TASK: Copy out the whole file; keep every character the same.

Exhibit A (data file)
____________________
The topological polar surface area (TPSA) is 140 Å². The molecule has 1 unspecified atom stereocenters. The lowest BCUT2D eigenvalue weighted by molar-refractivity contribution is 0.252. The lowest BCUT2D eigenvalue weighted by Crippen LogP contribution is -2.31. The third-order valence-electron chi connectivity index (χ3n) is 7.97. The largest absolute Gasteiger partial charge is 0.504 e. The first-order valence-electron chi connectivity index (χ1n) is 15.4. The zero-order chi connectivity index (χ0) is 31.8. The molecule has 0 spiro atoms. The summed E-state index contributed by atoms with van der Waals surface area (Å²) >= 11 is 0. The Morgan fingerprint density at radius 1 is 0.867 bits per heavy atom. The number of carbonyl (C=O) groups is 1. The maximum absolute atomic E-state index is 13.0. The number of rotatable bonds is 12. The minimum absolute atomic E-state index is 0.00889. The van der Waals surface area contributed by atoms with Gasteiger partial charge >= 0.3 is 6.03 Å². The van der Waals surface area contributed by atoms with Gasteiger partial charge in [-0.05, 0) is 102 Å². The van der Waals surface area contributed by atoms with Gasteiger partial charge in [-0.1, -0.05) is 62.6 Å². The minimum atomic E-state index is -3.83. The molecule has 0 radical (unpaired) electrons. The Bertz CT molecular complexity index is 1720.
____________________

The topological polar surface area (TPSA) is 140 Å². The molecule has 1 unspecified atom stereocenters. The lowest BCUT2D eigenvalue weighted by molar-refractivity contribution is 0.252. The lowest BCUT2D eigenvalue weighted by Crippen LogP contribution is -2.31. The third-order valence-electron chi connectivity index (χ3n) is 7.97. The largest absolute Gasteiger partial charge is 0.504 e. The first-order valence-electron chi connectivity index (χ1n) is 15.4. The zero-order chi connectivity index (χ0) is 31.8. The molecule has 0 spiro atoms. The summed E-state index contributed by atoms with van der Waals surface area (Å²) >= 11 is 0. The Morgan fingerprint density at radius 1 is 0.867 bits per heavy atom. The number of carbonyl (C=O) groups is 1. The maximum absolute atomic E-state index is 13.0. The number of rotatable bonds is 12. The minimum absolute atomic E-state index is 0.00889. The van der Waals surface area contributed by atoms with Gasteiger partial charge >= 0.3 is 6.03 Å². The van der Waals surface area contributed by atoms with Gasteiger partial charge in [-0.05, 0) is 102 Å². The van der Waals surface area contributed by atoms with Gasteiger partial charge in [-0.1, -0.05) is 62.6 Å². The minimum atomic E-state index is -3.83. The molecule has 0 radical (unpaired) electrons. The Bertz CT molecular complexity index is 1720.